Results of Mitoxantrone study

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Results of Mitoxantrone study

Postby TwistedHelix » Tue Sep 25, 2007 7:20 am

I'm having a bit of a brain fog today, which might explain why I can't see any clear conclusion from these figures. 52 of the participants followed up with other disease modifying drugs, so wouldn't it be pertinent to be able to compare results with people who took those same drugs without Mitoxantrone?

Emmanuelle Le Page 1*, Emmanuelle Leray 1, Grégory Taurin 1, Marc Coustans 1, Jacques Chaperon 2, Sean Patrick Morrissey 2 and Gilles Edan 2
1 CHU Pontchaillou , RENNES, France
2 CHU Pontchaillou, RENNES, France
* To whom correspondence should be addressed. E-mail:
Accepted 16 August 2007

Background: Mitoxantrone was approved by the French health authority (AFSAPPS) in October 2003 to treat patients with aggressive multiple sclerosis (MS).
Objective: To report long-term effectiveness and safety of Mitoxantrone as induction therapy in Aggressive Relapsing Remitting MS patients and to assess treatment response factors.
Material and methods: 100 consecutive aggressive relapsing-remitting MS patients received Mitoxantrone 20 mg monthly combined with methylprednisolone 1g for 6 months. Relapses, EDSS and drug safety were assessed every 6 months up to at least 5 years. Within 6 months after induction, 73 patients received a maintenance therapy (Mitoxantrone every 3 months: 21; Interferon beta: 25; Azathioprine: 15; Methotrexate: 7; Glatiramer acetate: 5).
Results: During the 12 months following Mitoxantrone start, the Annual Relapse Rate (ARR) was reduced by 91%, 78% of patients remained relapse-free, MRI activity was reduced by 89%, the mean EDSS decreased by 1.2 points (p<10-6) and 64% of patients improved by 1 point EDSS or more. At a longer term, the ARR reduction was sustained (0.29-0.42 up to 5 years), the median time to the first relapse was 2.8 years and disability remained improved up-to 5 years. Younger age and lower EDSS at Mitoxantrone start were predictive of better treatment response. Three patients presented an asymptomatic decrease of the left ventricular ejection fraction under 50% (1 reversible). One patient was diagnosed with acute myeloid leukaemia (remission 5 years after diagnosis).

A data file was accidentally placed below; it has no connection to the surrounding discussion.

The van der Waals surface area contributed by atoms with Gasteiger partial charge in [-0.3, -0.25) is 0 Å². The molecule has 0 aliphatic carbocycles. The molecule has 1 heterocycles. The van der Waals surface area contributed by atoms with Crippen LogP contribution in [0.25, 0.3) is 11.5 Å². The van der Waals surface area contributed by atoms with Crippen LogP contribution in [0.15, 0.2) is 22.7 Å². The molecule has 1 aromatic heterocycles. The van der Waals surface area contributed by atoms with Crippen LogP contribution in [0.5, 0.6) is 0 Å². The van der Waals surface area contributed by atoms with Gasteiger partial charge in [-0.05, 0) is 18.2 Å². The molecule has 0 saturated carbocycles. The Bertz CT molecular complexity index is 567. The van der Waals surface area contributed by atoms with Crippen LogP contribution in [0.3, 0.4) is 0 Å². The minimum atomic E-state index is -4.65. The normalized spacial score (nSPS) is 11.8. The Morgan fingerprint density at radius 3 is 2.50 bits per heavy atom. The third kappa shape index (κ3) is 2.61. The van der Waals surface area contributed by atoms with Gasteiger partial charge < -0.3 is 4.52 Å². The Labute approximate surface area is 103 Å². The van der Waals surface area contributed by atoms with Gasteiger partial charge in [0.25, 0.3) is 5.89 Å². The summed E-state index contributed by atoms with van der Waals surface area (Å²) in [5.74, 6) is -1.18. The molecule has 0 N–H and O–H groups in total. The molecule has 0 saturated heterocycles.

Conclusion: Mitoxantrone monthly for 6 months as induction therapy followed by a maintenance treatment showed sustained clinical benefit up to 5 years with acceptable adverse events profile in patients with aggressive relapsing-remitting MS.
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RE: Results of Mitoxantrone study

Postby NHE » Tue Sep 25, 2007 11:01 pm

Without reading the full paper, it appears from the abstract that the authors may have lumped all of the follow-up treatments together. If, and it's a big if, this is the case, then the study may have been poorly designed. However, one would need to read the full paper to be certain. The vastly different numbers of patients on the different follow-up treatments is also a concern with me regarding the study's design. In addition, since only 78% of the patients remained relapse free, there are 22% which did not. This suggests that one or more of the follow-up treatments may not have been as good as the others. It would be really interesting to know which patients were not relapse free.

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Postby Jean » Thu Sep 27, 2007 5:16 pm

This study took place close to where I live (same city, in fact), and I think it was designed to assess the efficiency of a "shock therapy" on agressive MS. The researchers who designed the study believe that a "quick correction" of immune system by harming it early in MS process is more efficient than supressing it later. That's the same idea beahind Rebif or Betaseron after CIS, or HDC for agressive MS. This idea is quite popular among french researchers.
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